Over a five-month period, MaPS applied this intervention with two providers: Angel Advance, a fee-charging debt management company, and Christians Against Poverty (CAP), a charitable organisation giving free advice. To measure its effectiveness, the study compared change between a treatment group of clients who experienced the nudges and a control group of clients who did not.
- Framing savings as a way to create financial resilience and using mental accounting had the greatest impact among the different nudges used.
- Creating a ‘safety net’ of savings to be resilient against financial shocks, such as unexpected bills, has the largest impact when motivating clients to save with 43% of clients in the treatment group were definitely encouraged to save or continue saving compared to 32% in the control group.
- Framing saving with a specific goal to achieve in a specific time has a significant positive effect in the numbers of clients choosing the savings option on their SFS or its equivalent. 44% of clients in the treatment group found this very useful for them to save or continue saving compared to 33% in the control group.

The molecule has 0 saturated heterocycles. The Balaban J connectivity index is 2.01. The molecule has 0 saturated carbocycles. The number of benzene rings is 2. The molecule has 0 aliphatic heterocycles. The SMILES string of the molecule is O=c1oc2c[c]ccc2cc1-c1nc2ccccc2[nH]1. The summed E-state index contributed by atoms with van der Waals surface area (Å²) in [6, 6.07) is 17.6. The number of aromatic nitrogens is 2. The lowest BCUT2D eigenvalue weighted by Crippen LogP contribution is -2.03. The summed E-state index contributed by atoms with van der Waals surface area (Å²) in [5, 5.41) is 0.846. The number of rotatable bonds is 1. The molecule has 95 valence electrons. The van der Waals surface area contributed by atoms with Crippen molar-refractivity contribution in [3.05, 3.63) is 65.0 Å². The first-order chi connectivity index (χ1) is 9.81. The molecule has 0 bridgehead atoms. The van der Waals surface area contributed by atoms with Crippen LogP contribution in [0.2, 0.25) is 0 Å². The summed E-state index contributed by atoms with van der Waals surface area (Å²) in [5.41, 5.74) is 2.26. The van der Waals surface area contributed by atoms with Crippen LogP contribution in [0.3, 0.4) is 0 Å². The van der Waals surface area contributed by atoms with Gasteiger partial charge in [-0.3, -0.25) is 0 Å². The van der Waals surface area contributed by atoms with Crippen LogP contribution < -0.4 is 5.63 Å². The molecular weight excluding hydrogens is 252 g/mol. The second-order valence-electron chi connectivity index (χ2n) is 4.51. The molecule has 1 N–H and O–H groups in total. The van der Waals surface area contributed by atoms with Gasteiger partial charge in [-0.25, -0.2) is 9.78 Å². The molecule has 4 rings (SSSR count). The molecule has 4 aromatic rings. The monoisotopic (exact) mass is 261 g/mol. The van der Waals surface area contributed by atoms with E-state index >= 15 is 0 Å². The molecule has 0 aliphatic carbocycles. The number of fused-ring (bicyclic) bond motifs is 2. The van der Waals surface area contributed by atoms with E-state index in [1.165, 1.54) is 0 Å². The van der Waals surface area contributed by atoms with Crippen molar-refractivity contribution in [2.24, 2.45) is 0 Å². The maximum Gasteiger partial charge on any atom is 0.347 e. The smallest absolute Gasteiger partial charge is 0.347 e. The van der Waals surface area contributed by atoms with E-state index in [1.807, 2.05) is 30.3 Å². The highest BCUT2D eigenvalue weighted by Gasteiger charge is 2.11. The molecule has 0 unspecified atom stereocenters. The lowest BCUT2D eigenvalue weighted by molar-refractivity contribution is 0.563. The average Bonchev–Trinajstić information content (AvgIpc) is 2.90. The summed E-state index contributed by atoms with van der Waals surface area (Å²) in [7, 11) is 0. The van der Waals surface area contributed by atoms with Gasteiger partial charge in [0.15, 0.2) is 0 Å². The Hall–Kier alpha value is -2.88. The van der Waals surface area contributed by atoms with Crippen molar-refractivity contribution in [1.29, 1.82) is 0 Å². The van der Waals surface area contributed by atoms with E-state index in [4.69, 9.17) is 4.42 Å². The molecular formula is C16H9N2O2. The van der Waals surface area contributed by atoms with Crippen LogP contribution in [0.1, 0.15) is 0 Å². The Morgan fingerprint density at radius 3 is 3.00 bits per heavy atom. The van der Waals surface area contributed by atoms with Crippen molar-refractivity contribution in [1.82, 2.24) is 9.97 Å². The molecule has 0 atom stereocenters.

- Nudges can be used in combination with an automatic saving opt-in when agreeing a debt solution.
- Results also show a clear link between positive financial behaviours and clients who have less time remaining on their repayment term, as well as positive financial feelings and behaviours for longer term clients (with a relationship of six months or more).
We encourage debt advice providers to look at the summary report and use the learnings with the guidance on applying nudges provided to adopt this savings initiative. It is our hope that our findings will influence change across the sector by increasing the use of the savings category and helping more people in debt.